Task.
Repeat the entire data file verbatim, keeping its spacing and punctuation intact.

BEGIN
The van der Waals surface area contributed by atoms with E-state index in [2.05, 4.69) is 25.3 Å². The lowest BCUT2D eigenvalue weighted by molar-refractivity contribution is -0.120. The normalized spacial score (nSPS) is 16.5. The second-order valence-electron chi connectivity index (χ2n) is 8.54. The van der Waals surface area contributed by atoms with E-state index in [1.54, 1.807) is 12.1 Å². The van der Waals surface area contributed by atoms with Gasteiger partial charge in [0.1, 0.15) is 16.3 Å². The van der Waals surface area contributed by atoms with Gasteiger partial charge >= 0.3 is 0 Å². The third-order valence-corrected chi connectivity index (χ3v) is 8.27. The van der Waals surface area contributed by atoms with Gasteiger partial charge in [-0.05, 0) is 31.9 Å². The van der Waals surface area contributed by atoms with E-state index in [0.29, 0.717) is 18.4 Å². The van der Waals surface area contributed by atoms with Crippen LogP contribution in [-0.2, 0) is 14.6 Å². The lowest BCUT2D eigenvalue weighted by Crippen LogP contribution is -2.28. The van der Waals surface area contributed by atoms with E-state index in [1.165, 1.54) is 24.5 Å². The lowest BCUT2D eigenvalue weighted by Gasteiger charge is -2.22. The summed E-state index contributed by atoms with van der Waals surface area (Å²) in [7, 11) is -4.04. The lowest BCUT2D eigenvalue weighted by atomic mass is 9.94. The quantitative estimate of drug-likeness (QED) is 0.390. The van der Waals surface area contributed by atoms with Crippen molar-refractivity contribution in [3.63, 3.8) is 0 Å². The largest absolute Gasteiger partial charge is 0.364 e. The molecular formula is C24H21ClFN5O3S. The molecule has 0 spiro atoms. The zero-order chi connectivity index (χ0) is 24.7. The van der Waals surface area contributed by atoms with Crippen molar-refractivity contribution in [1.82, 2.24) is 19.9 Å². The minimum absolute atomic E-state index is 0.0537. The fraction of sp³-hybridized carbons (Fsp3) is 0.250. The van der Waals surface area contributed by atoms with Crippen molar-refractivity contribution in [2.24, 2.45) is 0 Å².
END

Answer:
The van der Waals surface area contributed by atoms with E-state index in [2.05, 4.69) is 25.3 Å². The lowest BCUT2D eigenvalue weighted by molar-refractivity contribution is -0.120. The normalized spacial score (nSPS) is 16.5. The second-order valence-electron chi connectivity index (χ2n) is 8.54. The van der Waals surface area contributed by atoms with E-state index in [1.54, 1.807) is 12.1 Å². The van der Waals surface area contributed by atoms with Gasteiger partial charge in [0.1, 0.15) is 16.3 Å². The van der Waals surface area contributed by atoms with Gasteiger partial charge >= 0.3 is 0 Å². The third-order valence-corrected chi connectivity index (χ3v) is 8.27. The van der Waals surface area contributed by atoms with Gasteiger partial charge in [-0.05, 0) is 31.9 Å². The van der Waals surface area contributed by atoms with E-state index in [0.29, 0.717) is 18.4 Å². The van der Waals surface area contributed by atoms with Crippen LogP contribution in [-0.2, 0) is 14.6 Å². The lowest BCUT2D eigenvalue weighted by Crippen LogP contribution is -2.28. The van der Waals surface area contributed by atoms with E-state index in [1.165, 1.54) is 24.5 Å². The lowest BCUT2D eigenvalue weighted by Gasteiger charge is -2.22. The summed E-state index contributed by atoms with van der Waals surface area (Å²) in [7, 11) is -4.04. The lowest BCUT2D eigenvalue weighted by atomic mass is 9.94. The quantitative estimate of drug-likeness (QED) is 0.390. The van der Waals surface area contributed by atoms with Crippen molar-refractivity contribution in [3.63, 3.8) is 0 Å². The largest absolute Gasteiger partial charge is 0.364 e. The molecular formula is C24H21ClFN5O3S. The molecule has 0 spiro atoms. The zero-order chi connectivity index (χ0) is 24.7. The van der Waals surface area contributed by atoms with Crippen molar-refractivity contribution in [1.82, 2.24) is 19.9 Å². The minimum absolute atomic E-state index is 0.0537. The fraction of sp³-hybridized carbons (Fsp3) is 0.250. The van der Waals surface area contributed by atoms with Crippen molar-refractivity contribution in [2.24, 2.45) is 0 Å².